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"The Grass is Greener"

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Character's Name: Victor Rhyall
Release Date:  January, 1961
Director: Stanley Donen
Studio:  Universal-International
Running Time: 105 minutes

Cast: Cary Grant (Victor Rhyall), Deborah Kerr (Hilary Rhyall), Robert Mitchum (Charles Delacro), Jean Simmons (Hattie Durant), Moray Watson (Trevor Sellers)

- by ZoŽ Shaw
Victor (an Earl) and Hilary, live in one of the many stately home that are open to the public. An American sightseer, Charles, invades the private rooms and falls in love with Hilary.  Victor brings in Hattie to make Hilary jealous. There is a duel, and Victor is hit in the shoulder. Hilary treats Victor and they realize anew their love for each other.

- by Aileen Mackintosh
Victor, Earl of Rhyall (Cary Grant) and his wife Countess Hilary (Deborah Kerr) live in a grand stately home. To help them with the upkeep of the house (and their two children!), they open the house to the public at certain times.

Enter Mr. Charles Delacro (Robert Mitchum) an American visitor, who after wandering into the private parts of the house, bumps into Hilary. They hit it off, and gradually they fall in love. We see them meeting in London, where she pretends she has a hairdresser's appointments, etc. The children meanwhile have been packed off to visit a relative.

Victor realizes this, but appears unconcerned until there is an episode with a fur coat Charles has given Hilary when he - with the aid of a friend Hattie Durant, sets out to make Hilary jealous. The outcome of all this is Victor challenges Charles to a duel with pistols, to take place in one of the hallways. In the fight Victor is wounded in the shoulder. As Hilary is bandaging his shoulder she realizes that she still loves him.

At the end we see the Rhyalls standing and waving Hattie and Charles goodbye as they leave in the American's car, and just as they go the children return.

Although some would say not one of the best films scriptwise, Cary Grant and Deborah Kerr strike it right. Personally I think its great, but then I'm a romantic at heart! And anyway no one in their right mind would miss an opportunity to watch Cary weave his magic. In fact, the understatedness of it is part of its charm - very British!!

VARIETY Film Review - November 30, 1960
- by "Tube"
- submitted by Barry Martin
Merry old England is the site of this not-always-so-merry comedy about a romantic clash between a British Earl-ionaire and an American oil-ionaire.  It will take all the cumulative magnetism of its appealing cast to bail it out at the boxoffice.  But bail it out the cast probably will for Universal and Grandon Productions, latter the company in which the picture's star, Cary Grant, and its producer-director, Stanley Donen, are partnered.  

The Hugh and Margaret Williams screenplay, adapted from their London stage hit, takes an outrageous premise, has some sophisticated fun with it for awhile, then slowly evolves into a talky and generally tedious romantic exercise, dropping the semi-satirical stance that brightens up the early going.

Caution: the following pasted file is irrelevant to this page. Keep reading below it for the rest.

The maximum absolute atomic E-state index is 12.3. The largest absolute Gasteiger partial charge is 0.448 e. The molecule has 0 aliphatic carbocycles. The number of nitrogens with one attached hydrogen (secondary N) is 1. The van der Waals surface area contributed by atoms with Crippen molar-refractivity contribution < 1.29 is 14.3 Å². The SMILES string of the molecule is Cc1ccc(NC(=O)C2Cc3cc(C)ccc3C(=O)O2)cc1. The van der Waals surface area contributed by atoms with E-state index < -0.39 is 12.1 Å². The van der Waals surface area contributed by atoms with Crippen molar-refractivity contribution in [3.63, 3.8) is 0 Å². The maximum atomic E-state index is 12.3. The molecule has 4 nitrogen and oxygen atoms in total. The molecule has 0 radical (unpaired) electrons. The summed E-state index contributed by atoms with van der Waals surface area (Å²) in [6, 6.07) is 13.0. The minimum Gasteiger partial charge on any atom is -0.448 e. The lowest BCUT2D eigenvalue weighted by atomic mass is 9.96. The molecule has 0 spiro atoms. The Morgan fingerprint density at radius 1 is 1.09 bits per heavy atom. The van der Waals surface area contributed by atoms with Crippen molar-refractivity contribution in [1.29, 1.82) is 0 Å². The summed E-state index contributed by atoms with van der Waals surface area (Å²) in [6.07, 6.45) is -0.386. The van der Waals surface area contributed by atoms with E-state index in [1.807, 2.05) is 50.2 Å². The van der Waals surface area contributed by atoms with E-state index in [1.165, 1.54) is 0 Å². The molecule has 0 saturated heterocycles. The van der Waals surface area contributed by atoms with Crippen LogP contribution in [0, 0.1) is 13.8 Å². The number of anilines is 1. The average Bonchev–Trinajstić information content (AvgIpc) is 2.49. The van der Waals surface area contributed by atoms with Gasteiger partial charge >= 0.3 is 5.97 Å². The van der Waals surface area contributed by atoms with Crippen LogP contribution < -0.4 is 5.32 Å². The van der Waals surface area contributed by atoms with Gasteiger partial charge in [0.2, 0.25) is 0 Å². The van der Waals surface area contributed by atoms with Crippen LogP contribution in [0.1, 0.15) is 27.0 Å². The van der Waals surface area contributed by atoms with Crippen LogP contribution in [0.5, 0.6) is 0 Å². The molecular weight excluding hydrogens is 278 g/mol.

At the start, it appears the film will have something novel and interesting to say about the tourist Americans and enterprising British who make up opposite halves of the "stately homes" business in which England's titled gentry rather unwillingly fling open the doors of their historically-significant houses to curious Yanks for a stipend ("Nowadays an English home is not his castle, it's his profit").  Observations on this issue soon peter out, whereupon the story swerves toward some sharp and outspoken comments on the difference between being Anglo and being American.

While this is going on, a romantic triangle is developing among the Earl (Grant), his wife (Deborah Kerr), and a "rip-roaring Grade A romantic" American millionaire (Robert Mitchum) who wanders off-limits into milady's drawing room during the tour and promptly and preposterously falls in love with her, she with him.  Balance of the picture is concerned with Grant's efforts to woo his wife back to his side and, except for his own polished performance and Miss Kerr's, has little to offer in the way of light comedy, which appears to be the objective of all concerned.

Grant, as noted, is in good form.  It is a tribute to his once-a-generation flair for light comedy that every time he wanders out of eye-and-ear range, the comedy sputters, stammers and stalls.  The uninspired screenplay has its staunchest ally in Grant, whose stiffest comedy competition comes not from his three costars but from Moray Watson, who so agreeably plays the butler, a fellow who admits he's too normal, happy and well-adjusted to succeed in his ambition to be a novelist.  Exchanges between Grant and Watson are fine highlights of the film.

Miss Kerr gives a sturdy performance as the object of this abundance of affection.  Jean Simmons, decked out in purposely exaggerated makeup and several high-styled gowns by Christian Dior, manages reasonably well in the role of a madcap ex--girl friend of Grant's, a kind of British Zsa-Zsa.  Weakest link in the romantic and comedic give-and-take is Mitchum.  He's pretty sluggish on the comedy end and thoroughly unconvincing in his relationship with Miss Kerr, never really projecting the implied passion, or even interest.